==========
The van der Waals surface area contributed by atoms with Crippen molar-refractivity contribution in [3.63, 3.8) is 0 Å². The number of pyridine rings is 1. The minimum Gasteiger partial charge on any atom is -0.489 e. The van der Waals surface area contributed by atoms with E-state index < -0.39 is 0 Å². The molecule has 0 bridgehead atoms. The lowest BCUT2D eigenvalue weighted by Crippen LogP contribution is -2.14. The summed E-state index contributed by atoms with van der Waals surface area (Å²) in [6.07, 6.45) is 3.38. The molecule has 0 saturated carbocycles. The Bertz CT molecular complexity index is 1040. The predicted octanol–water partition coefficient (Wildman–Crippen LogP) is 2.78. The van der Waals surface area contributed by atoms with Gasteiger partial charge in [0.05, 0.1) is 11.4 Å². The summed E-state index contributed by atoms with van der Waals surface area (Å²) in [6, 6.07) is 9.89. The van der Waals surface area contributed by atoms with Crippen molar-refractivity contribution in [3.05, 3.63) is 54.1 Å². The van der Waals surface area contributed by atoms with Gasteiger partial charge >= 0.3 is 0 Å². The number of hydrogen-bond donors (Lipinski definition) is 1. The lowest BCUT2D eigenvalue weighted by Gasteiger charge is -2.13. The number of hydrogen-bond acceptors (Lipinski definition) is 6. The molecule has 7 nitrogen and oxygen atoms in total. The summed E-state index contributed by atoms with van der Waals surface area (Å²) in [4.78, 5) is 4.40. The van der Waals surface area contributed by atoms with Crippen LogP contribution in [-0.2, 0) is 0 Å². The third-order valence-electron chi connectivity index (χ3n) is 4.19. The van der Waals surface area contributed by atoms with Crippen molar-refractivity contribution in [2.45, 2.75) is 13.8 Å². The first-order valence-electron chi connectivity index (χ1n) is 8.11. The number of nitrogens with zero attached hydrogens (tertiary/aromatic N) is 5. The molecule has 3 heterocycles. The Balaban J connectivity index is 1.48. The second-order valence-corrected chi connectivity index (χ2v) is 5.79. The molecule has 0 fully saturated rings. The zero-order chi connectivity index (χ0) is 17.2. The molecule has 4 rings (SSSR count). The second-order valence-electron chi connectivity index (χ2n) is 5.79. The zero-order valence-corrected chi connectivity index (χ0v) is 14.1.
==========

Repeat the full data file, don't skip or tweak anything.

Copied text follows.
The van der Waals surface area contributed by atoms with Crippen molar-refractivity contribution in [3.63, 3.8) is 0 Å². The number of pyridine rings is 1. The minimum Gasteiger partial charge on any atom is -0.489 e. The van der Waals surface area contributed by atoms with E-state index < -0.39 is 0 Å². The molecule has 0 bridgehead atoms. The lowest BCUT2D eigenvalue weighted by Crippen LogP contribution is -2.14. The summed E-state index contributed by atoms with van der Waals surface area (Å²) in [6.07, 6.45) is 3.38. The molecule has 0 saturated carbocycles. The Bertz CT molecular complexity index is 1040. The predicted octanol–water partition coefficient (Wildman–Crippen LogP) is 2.78. The van der Waals surface area contributed by atoms with Gasteiger partial charge in [0.05, 0.1) is 11.4 Å². The summed E-state index contributed by atoms with van der Waals surface area (Å²) in [6, 6.07) is 9.89. The van der Waals surface area contributed by atoms with Crippen molar-refractivity contribution in [3.05, 3.63) is 54.1 Å². The van der Waals surface area contributed by atoms with Gasteiger partial charge >= 0.3 is 0 Å². The number of hydrogen-bond donors (Lipinski definition) is 1. The lowest BCUT2D eigenvalue weighted by Gasteiger charge is -2.13. The number of hydrogen-bond acceptors (Lipinski definition) is 6. The molecule has 7 nitrogen and oxygen atoms in total. The summed E-state index contributed by atoms with van der Waals surface area (Å²) in [4.78, 5) is 4.40. The van der Waals surface area contributed by atoms with Crippen LogP contribution in [-0.2, 0) is 0 Å². The third-order valence-electron chi connectivity index (χ3n) is 4.19. The van der Waals surface area contributed by atoms with Crippen molar-refractivity contribution in [2.45, 2.75) is 13.8 Å². The first-order valence-electron chi connectivity index (χ1n) is 8.11. The number of nitrogens with zero attached hydrogens (tertiary/aromatic N) is 5. The molecule has 3 heterocycles. The Balaban J connectivity index is 1.48. The second-order valence-corrected chi connectivity index (χ2v) is 5.79. The molecule has 0 fully saturated rings. The zero-order chi connectivity index (χ0) is 17.2. The molecule has 4 rings (SSSR count). The second-order valence-electron chi connectivity index (χ2n) is 5.79. The zero-order valence-corrected chi connectivity index (χ0v) is 14.1.